Stephanie’s Horse Faith at the Water Hole
In a previous article called The Scoop On Horse Poop, I discussed the importance of manure when it comes to relative dominance in a herd and how you can utilize a horse’s natural behaviors to your advantage for managing manure. This article continues to provide information on bridging that gap between the world of the wild horse and the domestic horse.
Closely mimicking a more natural environment for our horses, by default, can result in a healthy equine partner that will live a long quality life. As an added bonus we may even see a decrease in our veterinarian bills. 🙂
My Accidental Horse Watering Hole
Each year I usually have someone do dirt work on my horse track (Paddock Paradise) to smooth over any huge ruts or holes my horses created in areas where they love to lay down. Sometimes I bring in more pea gravel or sand and put it on the track or around the barn. One sandy area on the track, that is close to the barn, developed a huge crater in the ground over time.
At first I had decided to cover it up and smooth it over until we ended up getting a significant amount of rainfall over the last six months. Every time it rained that big hole in the ground obviously filled up with water.
I started to notice a pattern develop in my small herd. Each time after a rain they would mosey on over to the water hole, drink water, paw, and sometimes roll in the watering hole. This of course made the hole bigger.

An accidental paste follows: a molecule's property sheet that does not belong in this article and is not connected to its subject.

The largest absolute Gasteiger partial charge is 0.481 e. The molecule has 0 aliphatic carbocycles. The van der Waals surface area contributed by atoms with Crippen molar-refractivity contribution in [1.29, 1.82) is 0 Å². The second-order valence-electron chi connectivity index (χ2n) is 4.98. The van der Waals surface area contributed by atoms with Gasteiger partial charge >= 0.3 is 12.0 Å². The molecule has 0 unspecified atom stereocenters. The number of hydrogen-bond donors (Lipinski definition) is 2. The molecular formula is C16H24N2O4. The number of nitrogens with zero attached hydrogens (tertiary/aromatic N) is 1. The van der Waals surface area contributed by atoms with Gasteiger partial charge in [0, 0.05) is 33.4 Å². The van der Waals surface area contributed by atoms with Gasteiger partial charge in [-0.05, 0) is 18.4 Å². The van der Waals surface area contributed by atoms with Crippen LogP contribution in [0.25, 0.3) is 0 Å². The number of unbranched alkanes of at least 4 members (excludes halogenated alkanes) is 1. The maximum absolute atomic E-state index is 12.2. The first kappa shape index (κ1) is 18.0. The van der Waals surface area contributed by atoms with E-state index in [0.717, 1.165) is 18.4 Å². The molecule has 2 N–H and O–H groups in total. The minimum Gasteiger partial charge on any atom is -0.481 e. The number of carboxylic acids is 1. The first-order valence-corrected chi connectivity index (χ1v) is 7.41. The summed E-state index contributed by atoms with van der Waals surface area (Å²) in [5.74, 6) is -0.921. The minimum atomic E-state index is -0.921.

What was interesting is that they went out of their way to drink the water out of the water hole rather than drinking out of the water trough. Even though I filter my horses water and keep their troughs clean, they chose to drink rain water at ground level from the watering hole. At first interesting, but then not so much since that is what horses do in the wild.
Since putting up my track system I always wanted a watering hole for my horses. Well, be careful what you wish for… mine appeared over time. Needless to say, I decided to keep it.
The horses love it! Now that it’s getting into the hot summer months, I keep it filled up with water. It’s fun to watch their behavior around the watering hole and it can be quite fascinating at times.